Another of those layout designs I’m unlikely to build. This one’s based on the Cambrian lines in the 1970s, designed to fit on a standard 6’6″ x 2’6″ hollow-core door, using Kato Unitrack.
The station and yard on the lower side of the layout is based on Machynlleth, the operational hub of the system both in the 1970s and today. The upper half represents any one of the many scenic sections of the line, with the section between Dovey Junction where the line hugs the Dovey estuary with a series of reverse curves a prime candidate.
There is no fiddle yard, and this is by design. The goods sidings on the outside of the oval, and the motive power depot on the inside serve the function of the fiddle yard. It will work provided you don’t clutter the layout with too much rolling stock. I’d suggest three or four two-car DMUs, one or two class 24 or 25 locomotives and perhaps 20 wagons should give enough variety without making things too crowded.
Speaking of stock, most of the signature items for the line are available off-the-shelf. Graham Farish make the class 24 locomotives used on freight as well as the class 101 and 108 DMUs which dominated passenger services. Dapol make the distinctive BR gunpowder vans which made the daily coast line freight such a recognisable train. Likewise, it’s easy to model the Aberystwyth-York mail, the one remaining loco-hauled weekday passenger working with Farish Mk1 coaches and Dapol parcels vans (Former blue spot fish vans converted to parcels use were common on this train).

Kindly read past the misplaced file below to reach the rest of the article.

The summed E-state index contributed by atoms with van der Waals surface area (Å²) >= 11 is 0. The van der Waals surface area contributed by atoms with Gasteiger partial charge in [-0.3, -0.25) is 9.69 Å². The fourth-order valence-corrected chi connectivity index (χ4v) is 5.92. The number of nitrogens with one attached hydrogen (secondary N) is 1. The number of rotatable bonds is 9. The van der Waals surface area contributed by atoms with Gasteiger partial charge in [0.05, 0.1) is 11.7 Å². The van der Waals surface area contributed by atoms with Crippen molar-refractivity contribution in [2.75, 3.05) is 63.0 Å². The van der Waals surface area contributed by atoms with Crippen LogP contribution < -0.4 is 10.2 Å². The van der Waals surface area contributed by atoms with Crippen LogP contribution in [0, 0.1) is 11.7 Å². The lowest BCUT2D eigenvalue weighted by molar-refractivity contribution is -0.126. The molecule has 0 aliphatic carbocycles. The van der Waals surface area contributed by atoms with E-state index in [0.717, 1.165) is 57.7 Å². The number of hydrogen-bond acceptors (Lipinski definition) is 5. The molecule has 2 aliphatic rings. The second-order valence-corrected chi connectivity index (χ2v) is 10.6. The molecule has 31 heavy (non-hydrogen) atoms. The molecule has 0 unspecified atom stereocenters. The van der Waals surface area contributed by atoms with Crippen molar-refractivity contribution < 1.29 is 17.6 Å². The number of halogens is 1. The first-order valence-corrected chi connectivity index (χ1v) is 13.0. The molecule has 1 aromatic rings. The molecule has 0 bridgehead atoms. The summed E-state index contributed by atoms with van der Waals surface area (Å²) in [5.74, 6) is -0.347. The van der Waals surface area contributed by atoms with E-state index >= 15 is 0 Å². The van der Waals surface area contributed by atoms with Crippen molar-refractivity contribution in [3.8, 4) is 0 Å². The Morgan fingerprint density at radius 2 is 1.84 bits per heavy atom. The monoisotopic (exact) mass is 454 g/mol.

This is a plan that, at heart, is really a glorified train-set oval. But it should still make a fair representation of a real place, and would make an ideal beginner’s project.